View elm-touch-and-measure.js
This script touches each elm file
And recopiles it, then stores the time taken
const r = require("ramda")
const dir = "./src/Elm"
const fs = require("fs")
const childProcess = require('child_process')
const async = require('async')
View elm-elmi-timestamps.js
This script compares timestamp of elmi files
To try getting files that take a long time to compile
But this attempt has proven very useful
var fs = require("fs")
var path = require("path")
var dir = "./elm-stuff/build-artifacts/0.18.0/Versent/stax/1.0.0/";

Register Element

First you will need document-register-element

yarn add document-register-element

Add script to register elements


Exceptions are surprising

Given something like this:

proc sub(): string {.raises: [OSError].} =
    raise newException(OSError, "OS")

proc main() =
View interactor.rb
class DoSomething
->(user:) { dep, user: user).call
def initialize(dep:, user:)
@dep = dep
@user = user
View cloudSettings

This is an example reusable element I made for our application

My current API is not great as it requires a lot of boilerplate to hook init, state, update and view.

But in summary this library requires:

  • Some configuration
  • App state: Some state that the application manages e.g. currently selected thing
  • Hidden state: Some state that the component cares about, that can be hidden from the app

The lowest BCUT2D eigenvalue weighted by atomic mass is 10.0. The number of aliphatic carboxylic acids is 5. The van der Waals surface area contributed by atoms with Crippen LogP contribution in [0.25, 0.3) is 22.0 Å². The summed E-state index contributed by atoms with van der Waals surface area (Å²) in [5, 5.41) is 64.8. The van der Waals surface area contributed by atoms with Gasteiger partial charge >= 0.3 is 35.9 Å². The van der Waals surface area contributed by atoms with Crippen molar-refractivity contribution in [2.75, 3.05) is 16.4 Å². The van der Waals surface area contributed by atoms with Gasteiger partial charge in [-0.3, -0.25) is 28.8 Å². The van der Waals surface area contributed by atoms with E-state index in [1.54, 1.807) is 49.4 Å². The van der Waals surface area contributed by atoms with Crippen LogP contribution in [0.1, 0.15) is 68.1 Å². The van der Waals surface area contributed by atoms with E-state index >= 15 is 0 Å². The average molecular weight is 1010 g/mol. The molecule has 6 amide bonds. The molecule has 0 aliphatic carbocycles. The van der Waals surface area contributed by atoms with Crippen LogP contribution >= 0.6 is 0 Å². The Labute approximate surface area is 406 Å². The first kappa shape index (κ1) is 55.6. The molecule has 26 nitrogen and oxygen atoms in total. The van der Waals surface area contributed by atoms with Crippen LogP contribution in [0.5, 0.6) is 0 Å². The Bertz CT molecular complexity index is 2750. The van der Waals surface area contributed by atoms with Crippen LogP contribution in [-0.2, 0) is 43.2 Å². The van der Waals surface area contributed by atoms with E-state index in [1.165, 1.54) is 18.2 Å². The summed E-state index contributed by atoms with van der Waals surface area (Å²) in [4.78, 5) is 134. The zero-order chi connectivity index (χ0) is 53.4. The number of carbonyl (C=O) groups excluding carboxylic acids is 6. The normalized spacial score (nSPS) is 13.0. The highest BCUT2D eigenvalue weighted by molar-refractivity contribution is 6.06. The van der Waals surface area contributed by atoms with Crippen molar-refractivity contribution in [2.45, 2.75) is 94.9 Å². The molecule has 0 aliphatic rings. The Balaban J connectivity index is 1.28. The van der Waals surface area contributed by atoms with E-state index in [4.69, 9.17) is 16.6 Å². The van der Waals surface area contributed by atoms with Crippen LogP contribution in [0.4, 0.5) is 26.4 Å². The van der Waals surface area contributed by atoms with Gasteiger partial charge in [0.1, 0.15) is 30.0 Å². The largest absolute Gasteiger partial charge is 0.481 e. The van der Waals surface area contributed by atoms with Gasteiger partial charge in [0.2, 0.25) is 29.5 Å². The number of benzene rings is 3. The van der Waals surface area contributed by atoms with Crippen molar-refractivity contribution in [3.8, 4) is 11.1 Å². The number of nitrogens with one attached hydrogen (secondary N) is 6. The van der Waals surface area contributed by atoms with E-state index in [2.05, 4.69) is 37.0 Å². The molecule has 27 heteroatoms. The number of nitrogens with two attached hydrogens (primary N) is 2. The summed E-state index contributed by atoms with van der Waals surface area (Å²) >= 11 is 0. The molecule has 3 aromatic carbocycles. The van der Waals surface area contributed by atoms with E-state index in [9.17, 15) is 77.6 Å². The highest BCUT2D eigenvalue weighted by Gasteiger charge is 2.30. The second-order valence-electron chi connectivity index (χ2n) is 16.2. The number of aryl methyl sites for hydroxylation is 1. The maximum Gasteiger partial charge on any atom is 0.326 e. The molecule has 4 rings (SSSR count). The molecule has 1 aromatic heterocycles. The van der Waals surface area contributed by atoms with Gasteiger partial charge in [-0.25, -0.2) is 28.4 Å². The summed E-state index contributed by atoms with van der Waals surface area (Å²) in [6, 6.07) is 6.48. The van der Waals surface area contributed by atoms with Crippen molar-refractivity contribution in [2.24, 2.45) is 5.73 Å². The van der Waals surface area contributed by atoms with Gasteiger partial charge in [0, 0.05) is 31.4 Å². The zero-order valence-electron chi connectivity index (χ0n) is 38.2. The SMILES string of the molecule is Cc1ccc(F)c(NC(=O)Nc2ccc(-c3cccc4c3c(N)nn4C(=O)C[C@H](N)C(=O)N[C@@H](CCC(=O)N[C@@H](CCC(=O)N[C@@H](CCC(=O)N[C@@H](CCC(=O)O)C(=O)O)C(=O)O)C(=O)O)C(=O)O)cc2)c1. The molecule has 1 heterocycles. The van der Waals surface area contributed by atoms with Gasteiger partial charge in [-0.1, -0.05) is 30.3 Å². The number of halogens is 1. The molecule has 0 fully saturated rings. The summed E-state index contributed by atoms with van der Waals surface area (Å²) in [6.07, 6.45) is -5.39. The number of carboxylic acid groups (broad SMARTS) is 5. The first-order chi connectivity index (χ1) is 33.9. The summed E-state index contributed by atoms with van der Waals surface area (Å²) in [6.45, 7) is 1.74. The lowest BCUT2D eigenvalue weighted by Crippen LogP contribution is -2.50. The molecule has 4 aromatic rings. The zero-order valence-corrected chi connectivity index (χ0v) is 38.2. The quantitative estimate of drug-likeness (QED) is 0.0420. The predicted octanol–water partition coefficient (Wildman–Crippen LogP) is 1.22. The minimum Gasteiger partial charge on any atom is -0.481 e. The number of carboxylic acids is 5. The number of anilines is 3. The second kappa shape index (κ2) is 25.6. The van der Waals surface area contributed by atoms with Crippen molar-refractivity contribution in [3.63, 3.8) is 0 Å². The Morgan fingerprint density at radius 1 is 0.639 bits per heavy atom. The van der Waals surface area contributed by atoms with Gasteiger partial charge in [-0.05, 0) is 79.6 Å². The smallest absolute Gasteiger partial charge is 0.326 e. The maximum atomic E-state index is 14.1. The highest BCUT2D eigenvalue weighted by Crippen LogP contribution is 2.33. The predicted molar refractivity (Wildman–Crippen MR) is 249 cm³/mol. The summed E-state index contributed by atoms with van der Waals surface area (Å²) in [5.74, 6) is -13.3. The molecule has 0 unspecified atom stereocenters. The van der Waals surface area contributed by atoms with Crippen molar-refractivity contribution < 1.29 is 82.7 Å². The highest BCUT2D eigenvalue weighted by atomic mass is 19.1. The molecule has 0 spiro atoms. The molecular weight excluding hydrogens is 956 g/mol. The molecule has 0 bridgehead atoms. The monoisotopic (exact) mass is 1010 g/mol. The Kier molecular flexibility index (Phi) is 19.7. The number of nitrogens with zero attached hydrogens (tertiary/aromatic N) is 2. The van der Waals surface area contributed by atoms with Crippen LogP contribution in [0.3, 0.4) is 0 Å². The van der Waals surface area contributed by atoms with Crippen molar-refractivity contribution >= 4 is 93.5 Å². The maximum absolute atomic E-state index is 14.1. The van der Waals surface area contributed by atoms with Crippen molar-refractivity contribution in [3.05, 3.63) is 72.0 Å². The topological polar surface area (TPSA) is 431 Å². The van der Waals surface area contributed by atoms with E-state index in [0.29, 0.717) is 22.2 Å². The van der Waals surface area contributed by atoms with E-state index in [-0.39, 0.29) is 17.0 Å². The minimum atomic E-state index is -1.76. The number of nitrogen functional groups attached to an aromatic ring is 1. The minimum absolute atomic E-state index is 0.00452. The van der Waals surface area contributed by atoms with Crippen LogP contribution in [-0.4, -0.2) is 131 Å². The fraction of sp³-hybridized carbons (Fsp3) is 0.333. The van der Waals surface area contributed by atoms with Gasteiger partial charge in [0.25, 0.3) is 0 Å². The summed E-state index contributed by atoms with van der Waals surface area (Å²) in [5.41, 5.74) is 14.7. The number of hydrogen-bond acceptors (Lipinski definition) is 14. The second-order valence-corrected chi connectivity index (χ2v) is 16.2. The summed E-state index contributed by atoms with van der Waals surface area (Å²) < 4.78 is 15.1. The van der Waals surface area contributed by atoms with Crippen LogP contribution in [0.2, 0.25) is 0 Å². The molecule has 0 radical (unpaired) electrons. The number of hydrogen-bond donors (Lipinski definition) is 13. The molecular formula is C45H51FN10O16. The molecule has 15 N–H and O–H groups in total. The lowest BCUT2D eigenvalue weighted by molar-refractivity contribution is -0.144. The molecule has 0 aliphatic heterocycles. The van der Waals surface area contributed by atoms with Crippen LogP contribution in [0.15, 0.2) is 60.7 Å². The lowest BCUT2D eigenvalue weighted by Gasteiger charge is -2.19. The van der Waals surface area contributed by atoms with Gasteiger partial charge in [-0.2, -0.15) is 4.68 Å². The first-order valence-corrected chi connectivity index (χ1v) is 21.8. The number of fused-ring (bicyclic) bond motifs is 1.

This is an example reusable element I made for our application

It is an input field with auto suggestions.

This element needs three pieces of state:

  • List of things to search for
  • Current selected thing
  • And the query the user is typing (At the moment this is in "hidden" state)

Extreme is very vague. I assume you are comparing JS vs Elm / PureScipt.

You get a lot more than purity i.e. robust, speed of development, confidence.

You give up less than you say.

Convenience: Depends on what are you used to, Haskell, PS can be have a lot of 'convenience' after you learn them. Is just different type.


Haskell dev writes some Elm, concludes that the language should be avoided. Writes an article about it.

JS developer then reads and thinks, oh Elm is bad, I better stick to JS then.

We just made a huge disservice to the programming community. That article might be right in several things (how the lack of Typeclasses hurts expressiveness), but it totally missed the point of Elm.

As an industry we want to move to more robust languages. Haskell has been around for many year, but we are still mostly using mediocre programming languages. Haskell is great but it has a huge learning curve, so people don't adopt it.